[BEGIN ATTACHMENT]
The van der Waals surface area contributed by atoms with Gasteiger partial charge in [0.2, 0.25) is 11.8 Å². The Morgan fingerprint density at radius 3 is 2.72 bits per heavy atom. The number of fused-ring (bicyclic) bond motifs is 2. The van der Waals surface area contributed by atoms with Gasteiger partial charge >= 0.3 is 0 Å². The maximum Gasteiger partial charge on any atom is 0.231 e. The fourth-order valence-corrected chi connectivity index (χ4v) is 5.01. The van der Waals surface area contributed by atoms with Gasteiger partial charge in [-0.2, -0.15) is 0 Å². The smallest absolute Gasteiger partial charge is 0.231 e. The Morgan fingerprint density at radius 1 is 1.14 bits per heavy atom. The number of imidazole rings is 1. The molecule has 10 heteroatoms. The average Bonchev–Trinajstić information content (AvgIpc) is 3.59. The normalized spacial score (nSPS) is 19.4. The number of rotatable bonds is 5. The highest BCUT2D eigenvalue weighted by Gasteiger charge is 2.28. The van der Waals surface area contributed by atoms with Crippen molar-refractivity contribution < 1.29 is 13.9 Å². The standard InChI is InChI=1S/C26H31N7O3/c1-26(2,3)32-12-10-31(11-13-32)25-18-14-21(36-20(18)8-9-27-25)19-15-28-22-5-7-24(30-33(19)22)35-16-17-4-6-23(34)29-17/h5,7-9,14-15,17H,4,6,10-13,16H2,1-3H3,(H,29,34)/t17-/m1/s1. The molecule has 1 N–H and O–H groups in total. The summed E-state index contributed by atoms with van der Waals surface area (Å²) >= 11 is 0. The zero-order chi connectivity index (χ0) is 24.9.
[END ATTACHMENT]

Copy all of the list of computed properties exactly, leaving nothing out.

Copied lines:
The van der Waals surface area contributed by atoms with Gasteiger partial charge in [0.2, 0.25) is 11.8 Å². The Morgan fingerprint density at radius 3 is 2.72 bits per heavy atom. The number of fused-ring (bicyclic) bond motifs is 2. The van der Waals surface area contributed by atoms with Gasteiger partial charge >= 0.3 is 0 Å². The maximum Gasteiger partial charge on any atom is 0.231 e. The fourth-order valence-corrected chi connectivity index (χ4v) is 5.01. The van der Waals surface area contributed by atoms with Gasteiger partial charge in [-0.2, -0.15) is 0 Å². The smallest absolute Gasteiger partial charge is 0.231 e. The Morgan fingerprint density at radius 1 is 1.14 bits per heavy atom. The number of imidazole rings is 1. The molecule has 10 heteroatoms. The average Bonchev–Trinajstić information content (AvgIpc) is 3.59. The normalized spacial score (nSPS) is 19.4. The number of rotatable bonds is 5. The highest BCUT2D eigenvalue weighted by Gasteiger charge is 2.28. The van der Waals surface area contributed by atoms with Crippen molar-refractivity contribution < 1.29 is 13.9 Å². The standard InChI is InChI=1S/C26H31N7O3/c1-26(2,3)32-12-10-31(11-13-32)25-18-14-21(36-20(18)8-9-27-25)19-15-28-22-5-7-24(30-33(19)22)35-16-17-4-6-23(34)29-17/h5,7-9,14-15,17H,4,6,10-13,16H2,1-3H3,(H,29,34)/t17-/m1/s1. The molecule has 1 N–H and O–H groups in total. The summed E-state index contributed by atoms with van der Waals surface area (Å²) >= 11 is 0. The zero-order chi connectivity index (χ0) is 24.9.